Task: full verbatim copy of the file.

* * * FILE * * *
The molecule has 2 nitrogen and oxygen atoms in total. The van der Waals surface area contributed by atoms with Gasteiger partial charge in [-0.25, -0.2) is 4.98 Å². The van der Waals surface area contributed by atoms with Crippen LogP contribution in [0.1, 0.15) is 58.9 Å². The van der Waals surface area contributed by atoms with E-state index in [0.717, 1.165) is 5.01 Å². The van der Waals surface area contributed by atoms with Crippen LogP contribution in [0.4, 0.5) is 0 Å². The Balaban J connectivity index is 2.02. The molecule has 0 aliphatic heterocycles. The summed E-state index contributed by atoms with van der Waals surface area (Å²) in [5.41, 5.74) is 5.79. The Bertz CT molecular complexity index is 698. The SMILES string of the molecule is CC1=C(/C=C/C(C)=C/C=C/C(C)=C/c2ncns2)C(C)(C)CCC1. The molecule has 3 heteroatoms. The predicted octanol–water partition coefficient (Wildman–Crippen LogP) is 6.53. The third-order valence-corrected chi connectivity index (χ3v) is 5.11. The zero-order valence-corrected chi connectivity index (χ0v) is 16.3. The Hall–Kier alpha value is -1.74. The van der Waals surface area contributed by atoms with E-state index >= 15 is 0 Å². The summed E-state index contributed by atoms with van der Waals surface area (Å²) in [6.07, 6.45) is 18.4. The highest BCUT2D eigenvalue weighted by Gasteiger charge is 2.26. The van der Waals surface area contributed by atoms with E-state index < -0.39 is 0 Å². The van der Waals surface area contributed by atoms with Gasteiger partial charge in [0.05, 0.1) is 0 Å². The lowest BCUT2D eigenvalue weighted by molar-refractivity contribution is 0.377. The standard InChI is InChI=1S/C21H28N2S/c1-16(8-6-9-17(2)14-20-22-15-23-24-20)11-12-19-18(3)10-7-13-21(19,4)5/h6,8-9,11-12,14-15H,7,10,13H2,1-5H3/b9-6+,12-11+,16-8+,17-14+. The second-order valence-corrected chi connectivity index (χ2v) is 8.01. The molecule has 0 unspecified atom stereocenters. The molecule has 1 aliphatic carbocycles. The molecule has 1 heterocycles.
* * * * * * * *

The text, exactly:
The molecule has 2 nitrogen and oxygen atoms in total. The van der Waals surface area contributed by atoms with Gasteiger partial charge in [-0.25, -0.2) is 4.98 Å². The van der Waals surface area contributed by atoms with Crippen LogP contribution in [0.1, 0.15) is 58.9 Å². The van der Waals surface area contributed by atoms with E-state index in [0.717, 1.165) is 5.01 Å². The van der Waals surface area contributed by atoms with Crippen LogP contribution in [0.4, 0.5) is 0 Å². The Balaban J connectivity index is 2.02. The molecule has 0 aliphatic heterocycles. The summed E-state index contributed by atoms with van der Waals surface area (Å²) in [5.41, 5.74) is 5.79. The Bertz CT molecular complexity index is 698. The SMILES string of the molecule is CC1=C(/C=C/C(C)=C/C=C/C(C)=C/c2ncns2)C(C)(C)CCC1. The molecule has 3 heteroatoms. The predicted octanol–water partition coefficient (Wildman–Crippen LogP) is 6.53. The third-order valence-corrected chi connectivity index (χ3v) is 5.11. The zero-order valence-corrected chi connectivity index (χ0v) is 16.3. The Hall–Kier alpha value is -1.74. The van der Waals surface area contributed by atoms with E-state index >= 15 is 0 Å². The summed E-state index contributed by atoms with van der Waals surface area (Å²) in [6.07, 6.45) is 18.4. The highest BCUT2D eigenvalue weighted by Gasteiger charge is 2.26. The van der Waals surface area contributed by atoms with E-state index < -0.39 is 0 Å². The van der Waals surface area contributed by atoms with Gasteiger partial charge in [0.05, 0.1) is 0 Å². The lowest BCUT2D eigenvalue weighted by molar-refractivity contribution is 0.377. The standard InChI is InChI=1S/C21H28N2S/c1-16(8-6-9-17(2)14-20-22-15-23-24-20)11-12-19-18(3)10-7-13-21(19,4)5/h6,8-9,11-12,14-15H,7,10,13H2,1-5H3/b9-6+,12-11+,16-8+,17-14+. The second-order valence-corrected chi connectivity index (χ2v) is 8.01. The molecule has 0 unspecified atom stereocenters. The molecule has 1 aliphatic carbocycles. The molecule has 1 heterocycles.